Improving your credit score can take a long time and be a frustrating process. But a new study from credit bureau Experian suggests that one way to help people boost their credit would be to reflect their on-time utility payments on their credit histories.
Experian’s research concluded that including utility and rent payments on credit histories would improve scores for the majority of consumers, giving them the benefit of heftier credit files, longer credit histories, and higher credit scores. That could lead to lower interest rates, increased purchasing power, and better access to credit for many folks.
“We have seen that incorporating new data sources into credit files is a positive step for consumers,” said Experian’s Genevieve Juillard.
More than half of subprime consumers could benefit
Including on-time utility payments in credit reports resulted in a 50% drop in subprime credit scores (those between 300 and 600), according to the Experian study. There was also a 54% jump in people with credit scores between 601 and 660 and a 15% rise in credit scores over 661.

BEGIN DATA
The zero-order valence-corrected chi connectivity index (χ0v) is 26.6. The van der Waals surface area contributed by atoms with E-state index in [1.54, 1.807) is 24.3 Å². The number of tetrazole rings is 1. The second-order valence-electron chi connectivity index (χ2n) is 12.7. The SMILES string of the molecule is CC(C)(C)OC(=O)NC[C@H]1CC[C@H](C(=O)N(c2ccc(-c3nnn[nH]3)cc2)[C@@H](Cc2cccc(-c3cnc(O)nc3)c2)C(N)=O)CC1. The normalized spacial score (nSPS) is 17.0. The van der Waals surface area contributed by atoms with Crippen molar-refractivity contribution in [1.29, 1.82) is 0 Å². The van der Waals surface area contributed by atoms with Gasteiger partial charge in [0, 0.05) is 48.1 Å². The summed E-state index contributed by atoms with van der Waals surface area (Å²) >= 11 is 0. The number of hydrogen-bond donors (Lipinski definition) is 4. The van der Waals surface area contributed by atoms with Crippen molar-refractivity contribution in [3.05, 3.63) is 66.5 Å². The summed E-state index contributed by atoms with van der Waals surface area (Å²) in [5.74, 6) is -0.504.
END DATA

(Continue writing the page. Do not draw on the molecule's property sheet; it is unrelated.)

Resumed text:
Utility payments, such as gas and electricity, are used by virtually every household in the United States, giving a wide range of consumers the opportunity to improve their credit scores by paying bills they pay every month, whether or not they have a credit card, a mortgage, a car payment, or another type of loan.
A lack of solid credit history can be a stumbling block for some people when they are trying to secure a mortgage or other line of credit. But sometimes, the lack of credit history does not reflect a person who is unlikely to pay back a debt. It may be that the person has just never had a credit card or loan, or hasn’t used credit enough to build a credit file. In this case, lenders may not be making a decision to extend or withhold credit based on accurate information.
A “thick” credit file is one that has five or more accounts reflected in it. A credit history with four or fewer accounts reflected is considered “thin” and may be rejected simply because of this. The Experian study showed that after including utility payments, the number of thick files rose by 9%.
Rent payments help too
Adding rent payments to credit files can benefit consumers as well. In their research, Experian simulated adding rent payments to credit history and saw 11% of renters go from having no credit file to having a credit score that reflected months of positive data for on-time rent payments.
“Positive rental payments should be viewed as significant as timely mortgage payments,” said Juillard.